Dod101 wrote: It is because EAT committed itself to 6% of NAV that its problem arises.
I think this is only a problem if you demand a smoothly increasing dividend year on year. If you are prepared to accept a more 'jerky' dividend payout, albeit rising steadily along with capital NAV in the longer term, it is not as much of a problem as with some dubious single HYP shares which stop and start dividends completely.
If one wants a growth IT and to extract an income from it, often there is a problem that the total return might be 8% pa but the free dividends only 1 or 2%. In order to get a reasonable income of say 4%, it would be necessary for the individual holder to sell an amount of capital each year, incurring transaction costs. ITs like JAI (JP Morgan Asian - 5 year total return 92%), JPGI (JPMorgan Global Growth & Income - 5 year total return 77%) and IBT (International Biotechnology - 5 year total return 123%) do this for you at no apparent cost. They aim to provide a 'modest' 4% pa out of their total return, but even on this 'safer' yield, JAI had to reduce the actual dividend this quarter from 3.90p to 3.70p to follow its NAV, after paying 4.00p in this quarter last year. I was grateful for the 4.00p and 3.90p quarterly dividends while they lasted but the drop to 3.70p is not too painful and may recover in a few more quarters.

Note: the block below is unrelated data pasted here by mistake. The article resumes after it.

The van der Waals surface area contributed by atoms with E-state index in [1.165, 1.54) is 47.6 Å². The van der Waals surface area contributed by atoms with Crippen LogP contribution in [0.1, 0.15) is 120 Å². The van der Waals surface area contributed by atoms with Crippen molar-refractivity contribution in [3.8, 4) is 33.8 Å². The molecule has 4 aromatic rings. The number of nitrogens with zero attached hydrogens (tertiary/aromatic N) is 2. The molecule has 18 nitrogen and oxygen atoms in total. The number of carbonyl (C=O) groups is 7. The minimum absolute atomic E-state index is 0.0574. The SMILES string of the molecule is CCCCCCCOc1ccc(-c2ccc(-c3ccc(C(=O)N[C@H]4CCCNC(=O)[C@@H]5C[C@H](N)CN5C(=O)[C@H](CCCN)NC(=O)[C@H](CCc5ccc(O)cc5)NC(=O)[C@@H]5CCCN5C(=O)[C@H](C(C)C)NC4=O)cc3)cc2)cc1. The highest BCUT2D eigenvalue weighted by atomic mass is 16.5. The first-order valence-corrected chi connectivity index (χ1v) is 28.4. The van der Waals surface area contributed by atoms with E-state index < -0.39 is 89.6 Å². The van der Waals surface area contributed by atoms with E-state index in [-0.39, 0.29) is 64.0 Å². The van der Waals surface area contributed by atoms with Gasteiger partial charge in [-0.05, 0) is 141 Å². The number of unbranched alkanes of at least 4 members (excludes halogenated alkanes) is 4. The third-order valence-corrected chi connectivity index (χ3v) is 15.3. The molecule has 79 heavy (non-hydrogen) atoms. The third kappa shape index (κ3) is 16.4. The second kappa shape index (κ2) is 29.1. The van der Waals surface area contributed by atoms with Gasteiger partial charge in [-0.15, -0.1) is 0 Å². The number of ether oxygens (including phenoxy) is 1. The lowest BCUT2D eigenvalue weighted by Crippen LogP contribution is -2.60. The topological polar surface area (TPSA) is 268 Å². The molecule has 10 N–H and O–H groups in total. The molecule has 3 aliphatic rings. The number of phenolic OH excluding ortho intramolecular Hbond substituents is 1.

Perhaps EAT's 6% yield was an overly optimistic choice (5 year total return 36% and 10 year total return 325%), but it invests in the smaller companies area which tend to give larger episodic growth. However, much of mainland Europe seems to have been hit this year.
If the dividend jerkiness is a worry, you just need a bigger income reserve, as recommended by our sage Luniversal.
Happy New Year!